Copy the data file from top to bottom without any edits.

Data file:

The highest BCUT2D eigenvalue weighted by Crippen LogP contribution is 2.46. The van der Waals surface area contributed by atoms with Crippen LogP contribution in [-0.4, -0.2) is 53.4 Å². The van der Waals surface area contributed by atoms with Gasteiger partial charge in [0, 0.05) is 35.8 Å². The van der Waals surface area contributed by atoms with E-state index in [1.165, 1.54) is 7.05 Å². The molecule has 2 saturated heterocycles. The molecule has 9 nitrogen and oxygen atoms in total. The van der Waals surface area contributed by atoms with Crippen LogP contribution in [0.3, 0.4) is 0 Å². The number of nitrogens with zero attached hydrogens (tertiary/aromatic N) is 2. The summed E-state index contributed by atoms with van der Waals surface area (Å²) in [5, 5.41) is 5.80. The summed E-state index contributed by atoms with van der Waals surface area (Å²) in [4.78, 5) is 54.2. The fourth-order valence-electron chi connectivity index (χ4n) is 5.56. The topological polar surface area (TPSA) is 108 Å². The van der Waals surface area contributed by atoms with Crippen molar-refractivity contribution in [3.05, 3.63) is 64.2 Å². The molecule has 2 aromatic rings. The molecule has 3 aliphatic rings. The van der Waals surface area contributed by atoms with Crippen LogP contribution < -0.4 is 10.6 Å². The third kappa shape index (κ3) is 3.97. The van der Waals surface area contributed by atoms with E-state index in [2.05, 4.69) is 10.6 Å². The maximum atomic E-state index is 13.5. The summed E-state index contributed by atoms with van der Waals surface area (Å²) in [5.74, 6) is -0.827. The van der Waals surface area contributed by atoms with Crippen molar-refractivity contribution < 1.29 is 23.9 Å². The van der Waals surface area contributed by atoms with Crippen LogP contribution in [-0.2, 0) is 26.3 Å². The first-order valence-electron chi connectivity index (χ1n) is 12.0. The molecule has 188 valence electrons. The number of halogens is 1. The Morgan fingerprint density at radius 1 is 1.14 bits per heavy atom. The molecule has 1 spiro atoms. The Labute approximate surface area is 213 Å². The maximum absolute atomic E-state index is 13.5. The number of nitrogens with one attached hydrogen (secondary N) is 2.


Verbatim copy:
The highest BCUT2D eigenvalue weighted by Crippen LogP contribution is 2.46. The van der Waals surface area contributed by atoms with Crippen LogP contribution in [-0.4, -0.2) is 53.4 Å². The van der Waals surface area contributed by atoms with Gasteiger partial charge in [0, 0.05) is 35.8 Å². The van der Waals surface area contributed by atoms with E-state index in [1.165, 1.54) is 7.05 Å². The molecule has 2 saturated heterocycles. The molecule has 9 nitrogen and oxygen atoms in total. The van der Waals surface area contributed by atoms with Crippen LogP contribution in [0.3, 0.4) is 0 Å². The number of nitrogens with zero attached hydrogens (tertiary/aromatic N) is 2. The summed E-state index contributed by atoms with van der Waals surface area (Å²) in [5, 5.41) is 5.80. The summed E-state index contributed by atoms with van der Waals surface area (Å²) in [4.78, 5) is 54.2. The fourth-order valence-electron chi connectivity index (χ4n) is 5.56. The topological polar surface area (TPSA) is 108 Å². The van der Waals surface area contributed by atoms with Crippen molar-refractivity contribution in [3.05, 3.63) is 64.2 Å². The molecule has 2 aromatic rings. The molecule has 3 aliphatic rings. The van der Waals surface area contributed by atoms with Crippen LogP contribution < -0.4 is 10.6 Å². The third kappa shape index (κ3) is 3.97. The van der Waals surface area contributed by atoms with E-state index in [2.05, 4.69) is 10.6 Å². The maximum atomic E-state index is 13.5. The summed E-state index contributed by atoms with van der Waals surface area (Å²) in [5.74, 6) is -0.827. The van der Waals surface area contributed by atoms with Crippen molar-refractivity contribution < 1.29 is 23.9 Å². The van der Waals surface area contributed by atoms with Crippen LogP contribution in [-0.2, 0) is 26.3 Å². The first-order valence-electron chi connectivity index (χ1n) is 12.0. The molecule has 188 valence electrons. The number of halogens is 1. The Morgan fingerprint density at radius 1 is 1.14 bits per heavy atom. The molecule has 1 spiro atoms. The Labute approximate surface area is 213 Å². The maximum absolute atomic E-state index is 13.5. The number of nitrogens with one attached hydrogen (secondary N) is 2.